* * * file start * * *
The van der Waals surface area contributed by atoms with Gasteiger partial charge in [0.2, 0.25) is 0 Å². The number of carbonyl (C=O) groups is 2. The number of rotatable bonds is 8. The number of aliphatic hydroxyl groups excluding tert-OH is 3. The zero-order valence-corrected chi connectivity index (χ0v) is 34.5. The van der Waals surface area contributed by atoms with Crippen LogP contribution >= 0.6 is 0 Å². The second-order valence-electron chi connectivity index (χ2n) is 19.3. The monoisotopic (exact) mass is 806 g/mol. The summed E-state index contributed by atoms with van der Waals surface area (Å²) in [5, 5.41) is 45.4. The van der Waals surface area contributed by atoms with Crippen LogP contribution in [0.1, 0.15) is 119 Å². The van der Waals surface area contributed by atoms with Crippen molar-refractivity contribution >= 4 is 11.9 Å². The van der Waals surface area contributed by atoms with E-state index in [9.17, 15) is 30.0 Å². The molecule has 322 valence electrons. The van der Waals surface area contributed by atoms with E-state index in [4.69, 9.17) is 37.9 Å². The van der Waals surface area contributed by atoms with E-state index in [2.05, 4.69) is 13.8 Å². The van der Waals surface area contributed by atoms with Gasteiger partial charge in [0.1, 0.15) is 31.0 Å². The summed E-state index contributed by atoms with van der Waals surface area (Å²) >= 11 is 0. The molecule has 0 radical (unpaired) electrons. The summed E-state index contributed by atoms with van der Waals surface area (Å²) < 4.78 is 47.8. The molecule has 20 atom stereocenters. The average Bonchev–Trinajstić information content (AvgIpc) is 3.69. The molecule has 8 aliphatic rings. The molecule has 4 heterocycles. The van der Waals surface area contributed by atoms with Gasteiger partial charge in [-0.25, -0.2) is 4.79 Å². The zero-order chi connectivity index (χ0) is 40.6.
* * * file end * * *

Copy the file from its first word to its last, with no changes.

The van der Waals surface area contributed by atoms with Gasteiger partial charge in [0.2, 0.25) is 0 Å². The number of carbonyl (C=O) groups is 2. The number of rotatable bonds is 8. The number of aliphatic hydroxyl groups excluding tert-OH is 3. The zero-order valence-corrected chi connectivity index (χ0v) is 34.5. The van der Waals surface area contributed by atoms with Crippen LogP contribution >= 0.6 is 0 Å². The second-order valence-electron chi connectivity index (χ2n) is 19.3. The monoisotopic (exact) mass is 806 g/mol. The summed E-state index contributed by atoms with van der Waals surface area (Å²) in [5, 5.41) is 45.4. The van der Waals surface area contributed by atoms with Crippen LogP contribution in [0.1, 0.15) is 119 Å². The van der Waals surface area contributed by atoms with Crippen molar-refractivity contribution >= 4 is 11.9 Å². The van der Waals surface area contributed by atoms with E-state index in [9.17, 15) is 30.0 Å². The molecule has 322 valence electrons. The van der Waals surface area contributed by atoms with E-state index in [4.69, 9.17) is 37.9 Å². The van der Waals surface area contributed by atoms with E-state index in [2.05, 4.69) is 13.8 Å². The van der Waals surface area contributed by atoms with Gasteiger partial charge in [0.1, 0.15) is 31.0 Å². The summed E-state index contributed by atoms with van der Waals surface area (Å²) >= 11 is 0. The molecule has 0 radical (unpaired) electrons. The summed E-state index contributed by atoms with van der Waals surface area (Å²) < 4.78 is 47.8. The molecule has 20 atom stereocenters. The average Bonchev–Trinajstić information content (AvgIpc) is 3.69. The molecule has 8 aliphatic rings. The molecule has 4 heterocycles. The van der Waals surface area contributed by atoms with Gasteiger partial charge in [-0.25, -0.2) is 4.79 Å². The zero-order chi connectivity index (χ0) is 40.6.